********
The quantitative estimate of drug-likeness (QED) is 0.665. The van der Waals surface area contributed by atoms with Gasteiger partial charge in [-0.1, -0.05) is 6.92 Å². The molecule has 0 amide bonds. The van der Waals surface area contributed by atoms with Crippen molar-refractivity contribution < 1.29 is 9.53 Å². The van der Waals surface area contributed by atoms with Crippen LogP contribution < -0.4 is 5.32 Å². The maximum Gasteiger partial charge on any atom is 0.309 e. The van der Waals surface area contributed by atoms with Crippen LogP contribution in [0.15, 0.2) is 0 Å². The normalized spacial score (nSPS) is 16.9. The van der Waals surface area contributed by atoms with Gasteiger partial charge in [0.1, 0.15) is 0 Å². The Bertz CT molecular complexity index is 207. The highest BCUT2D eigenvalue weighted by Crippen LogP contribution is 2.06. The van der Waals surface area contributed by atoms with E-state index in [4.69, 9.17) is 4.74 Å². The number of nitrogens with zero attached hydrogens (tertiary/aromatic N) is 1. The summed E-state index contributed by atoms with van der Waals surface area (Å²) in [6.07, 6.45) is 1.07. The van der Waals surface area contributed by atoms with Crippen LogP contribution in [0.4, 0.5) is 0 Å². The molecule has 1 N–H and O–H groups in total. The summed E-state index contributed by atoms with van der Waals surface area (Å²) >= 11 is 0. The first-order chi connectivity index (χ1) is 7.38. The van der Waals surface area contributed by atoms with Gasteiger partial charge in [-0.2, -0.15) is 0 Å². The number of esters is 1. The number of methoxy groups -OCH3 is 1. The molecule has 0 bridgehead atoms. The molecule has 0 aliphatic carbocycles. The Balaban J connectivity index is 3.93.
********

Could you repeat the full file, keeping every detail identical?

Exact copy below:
The quantitative estimate of drug-likeness (QED) is 0.665. The van der Waals surface area contributed by atoms with Gasteiger partial charge in [-0.1, -0.05) is 6.92 Å². The molecule has 0 amide bonds. The van der Waals surface area contributed by atoms with Crippen molar-refractivity contribution < 1.29 is 9.53 Å². The van der Waals surface area contributed by atoms with Crippen LogP contribution < -0.4 is 5.32 Å². The maximum Gasteiger partial charge on any atom is 0.309 e. The van der Waals surface area contributed by atoms with Crippen LogP contribution in [0.15, 0.2) is 0 Å². The normalized spacial score (nSPS) is 16.9. The van der Waals surface area contributed by atoms with Gasteiger partial charge in [0.1, 0.15) is 0 Å². The Bertz CT molecular complexity index is 207. The highest BCUT2D eigenvalue weighted by Crippen LogP contribution is 2.06. The van der Waals surface area contributed by atoms with E-state index in [4.69, 9.17) is 4.74 Å². The number of nitrogens with zero attached hydrogens (tertiary/aromatic N) is 1. The summed E-state index contributed by atoms with van der Waals surface area (Å²) in [6.07, 6.45) is 1.07. The van der Waals surface area contributed by atoms with Crippen LogP contribution in [0.4, 0.5) is 0 Å². The molecule has 1 N–H and O–H groups in total. The summed E-state index contributed by atoms with van der Waals surface area (Å²) >= 11 is 0. The first-order chi connectivity index (χ1) is 7.38. The van der Waals surface area contributed by atoms with Gasteiger partial charge in [-0.2, -0.15) is 0 Å². The number of esters is 1. The number of methoxy groups -OCH3 is 1. The molecule has 0 bridgehead atoms. The molecule has 0 aliphatic carbocycles. The Balaban J connectivity index is 3.93.